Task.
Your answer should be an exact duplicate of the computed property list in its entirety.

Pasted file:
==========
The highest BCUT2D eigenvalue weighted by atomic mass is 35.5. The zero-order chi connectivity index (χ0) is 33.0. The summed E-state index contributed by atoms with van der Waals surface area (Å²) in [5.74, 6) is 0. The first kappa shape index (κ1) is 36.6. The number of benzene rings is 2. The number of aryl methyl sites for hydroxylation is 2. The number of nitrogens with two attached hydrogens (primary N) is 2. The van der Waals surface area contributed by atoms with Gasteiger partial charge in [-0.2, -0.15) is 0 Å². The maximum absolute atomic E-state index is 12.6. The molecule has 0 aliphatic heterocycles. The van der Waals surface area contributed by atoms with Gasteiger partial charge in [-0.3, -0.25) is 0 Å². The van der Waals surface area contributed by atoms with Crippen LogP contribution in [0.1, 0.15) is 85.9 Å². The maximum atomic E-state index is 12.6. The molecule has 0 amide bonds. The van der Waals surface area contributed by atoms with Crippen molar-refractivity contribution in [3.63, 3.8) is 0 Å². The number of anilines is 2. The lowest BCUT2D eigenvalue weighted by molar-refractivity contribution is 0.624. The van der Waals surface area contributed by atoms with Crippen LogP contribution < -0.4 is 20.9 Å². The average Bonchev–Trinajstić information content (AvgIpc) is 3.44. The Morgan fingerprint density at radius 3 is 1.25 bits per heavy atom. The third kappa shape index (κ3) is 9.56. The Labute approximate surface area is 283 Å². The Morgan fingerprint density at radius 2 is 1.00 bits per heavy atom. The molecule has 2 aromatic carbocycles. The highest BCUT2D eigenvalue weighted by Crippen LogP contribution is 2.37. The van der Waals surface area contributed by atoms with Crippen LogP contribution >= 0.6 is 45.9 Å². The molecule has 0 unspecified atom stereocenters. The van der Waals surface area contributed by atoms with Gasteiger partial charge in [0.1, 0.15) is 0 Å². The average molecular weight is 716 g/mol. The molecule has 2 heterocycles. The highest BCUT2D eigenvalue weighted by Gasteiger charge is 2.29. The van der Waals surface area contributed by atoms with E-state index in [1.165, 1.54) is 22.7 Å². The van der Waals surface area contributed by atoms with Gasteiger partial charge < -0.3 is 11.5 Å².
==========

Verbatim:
The highest BCUT2D eigenvalue weighted by atomic mass is 35.5. The zero-order chi connectivity index (χ0) is 33.0. The summed E-state index contributed by atoms with van der Waals surface area (Å²) in [5.74, 6) is 0. The first kappa shape index (κ1) is 36.6. The number of benzene rings is 2. The number of aryl methyl sites for hydroxylation is 2. The number of nitrogens with two attached hydrogens (primary N) is 2. The van der Waals surface area contributed by atoms with Gasteiger partial charge in [-0.2, -0.15) is 0 Å². The maximum absolute atomic E-state index is 12.6. The molecule has 0 aliphatic heterocycles. The van der Waals surface area contributed by atoms with Gasteiger partial charge in [-0.3, -0.25) is 0 Å². The van der Waals surface area contributed by atoms with Crippen LogP contribution in [0.1, 0.15) is 85.9 Å². The maximum atomic E-state index is 12.6. The molecule has 0 amide bonds. The van der Waals surface area contributed by atoms with Crippen molar-refractivity contribution in [3.63, 3.8) is 0 Å². The number of anilines is 2. The lowest BCUT2D eigenvalue weighted by molar-refractivity contribution is 0.624. The van der Waals surface area contributed by atoms with Crippen LogP contribution < -0.4 is 20.9 Å². The average Bonchev–Trinajstić information content (AvgIpc) is 3.44. The Morgan fingerprint density at radius 3 is 1.25 bits per heavy atom. The third kappa shape index (κ3) is 9.56. The Labute approximate surface area is 283 Å². The Morgan fingerprint density at radius 2 is 1.00 bits per heavy atom. The molecule has 2 aromatic carbocycles. The highest BCUT2D eigenvalue weighted by Crippen LogP contribution is 2.37. The van der Waals surface area contributed by atoms with Crippen LogP contribution >= 0.6 is 45.9 Å². The molecule has 0 unspecified atom stereocenters. The van der Waals surface area contributed by atoms with Gasteiger partial charge in [0.1, 0.15) is 0 Å². The average molecular weight is 716 g/mol. The molecule has 2 heterocycles. The highest BCUT2D eigenvalue weighted by Gasteiger charge is 2.29. The van der Waals surface area contributed by atoms with E-state index in [1.165, 1.54) is 22.7 Å². The van der Waals surface area contributed by atoms with Gasteiger partial charge < -0.3 is 11.5 Å².